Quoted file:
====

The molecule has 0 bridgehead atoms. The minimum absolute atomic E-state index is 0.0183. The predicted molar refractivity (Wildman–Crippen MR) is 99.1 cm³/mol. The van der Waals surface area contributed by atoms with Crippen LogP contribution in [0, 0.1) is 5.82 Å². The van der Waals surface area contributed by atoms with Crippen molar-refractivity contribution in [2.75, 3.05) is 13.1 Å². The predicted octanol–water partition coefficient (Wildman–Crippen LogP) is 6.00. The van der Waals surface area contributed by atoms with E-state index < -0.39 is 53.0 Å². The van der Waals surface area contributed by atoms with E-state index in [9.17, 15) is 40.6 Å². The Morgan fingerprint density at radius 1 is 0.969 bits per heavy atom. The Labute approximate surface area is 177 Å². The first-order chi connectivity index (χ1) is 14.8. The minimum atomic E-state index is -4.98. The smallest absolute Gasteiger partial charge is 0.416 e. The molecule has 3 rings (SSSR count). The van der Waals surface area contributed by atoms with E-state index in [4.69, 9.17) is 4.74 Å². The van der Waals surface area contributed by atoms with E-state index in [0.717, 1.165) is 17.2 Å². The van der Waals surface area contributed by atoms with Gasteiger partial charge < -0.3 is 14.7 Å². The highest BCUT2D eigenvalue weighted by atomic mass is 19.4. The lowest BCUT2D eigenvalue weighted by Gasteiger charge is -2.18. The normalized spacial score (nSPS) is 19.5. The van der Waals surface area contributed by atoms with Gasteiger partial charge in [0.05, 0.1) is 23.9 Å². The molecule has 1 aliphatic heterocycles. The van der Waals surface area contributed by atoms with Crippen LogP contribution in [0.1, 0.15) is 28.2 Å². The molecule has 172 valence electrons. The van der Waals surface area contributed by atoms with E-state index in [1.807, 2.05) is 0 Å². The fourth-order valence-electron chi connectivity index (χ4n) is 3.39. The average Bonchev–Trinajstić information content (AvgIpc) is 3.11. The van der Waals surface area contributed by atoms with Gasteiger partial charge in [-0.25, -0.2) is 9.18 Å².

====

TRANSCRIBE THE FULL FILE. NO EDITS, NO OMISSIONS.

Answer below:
The molecule has 0 bridgehead atoms. The minimum absolute atomic E-state index is 0.0183. The predicted molar refractivity (Wildman–Crippen MR) is 99.1 cm³/mol. The van der Waals surface area contributed by atoms with Crippen LogP contribution in [0, 0.1) is 5.82 Å². The van der Waals surface area contributed by atoms with Crippen molar-refractivity contribution in [2.75, 3.05) is 13.1 Å². The predicted octanol–water partition coefficient (Wildman–Crippen LogP) is 6.00. The van der Waals surface area contributed by atoms with E-state index < -0.39 is 53.0 Å². The van der Waals surface area contributed by atoms with E-state index in [9.17, 15) is 40.6 Å². The Morgan fingerprint density at radius 1 is 0.969 bits per heavy atom. The Labute approximate surface area is 177 Å². The first-order chi connectivity index (χ1) is 14.8. The minimum atomic E-state index is -4.98. The smallest absolute Gasteiger partial charge is 0.416 e. The molecule has 3 rings (SSSR count). The van der Waals surface area contributed by atoms with E-state index in [4.69, 9.17) is 4.74 Å². The van der Waals surface area contributed by atoms with E-state index in [0.717, 1.165) is 17.2 Å². The van der Waals surface area contributed by atoms with Gasteiger partial charge < -0.3 is 14.7 Å². The highest BCUT2D eigenvalue weighted by atomic mass is 19.4. The lowest BCUT2D eigenvalue weighted by Gasteiger charge is -2.18. The normalized spacial score (nSPS) is 19.5. The van der Waals surface area contributed by atoms with Gasteiger partial charge in [0.05, 0.1) is 23.9 Å². The molecule has 1 aliphatic heterocycles. The van der Waals surface area contributed by atoms with Crippen LogP contribution in [0.1, 0.15) is 28.2 Å². The molecule has 172 valence electrons. The van der Waals surface area contributed by atoms with E-state index in [1.807, 2.05) is 0 Å². The fourth-order valence-electron chi connectivity index (χ4n) is 3.39. The average Bonchev–Trinajstić information content (AvgIpc) is 3.11. The van der Waals surface area contributed by atoms with Gasteiger partial charge in [-0.25, -0.2) is 9.18 Å².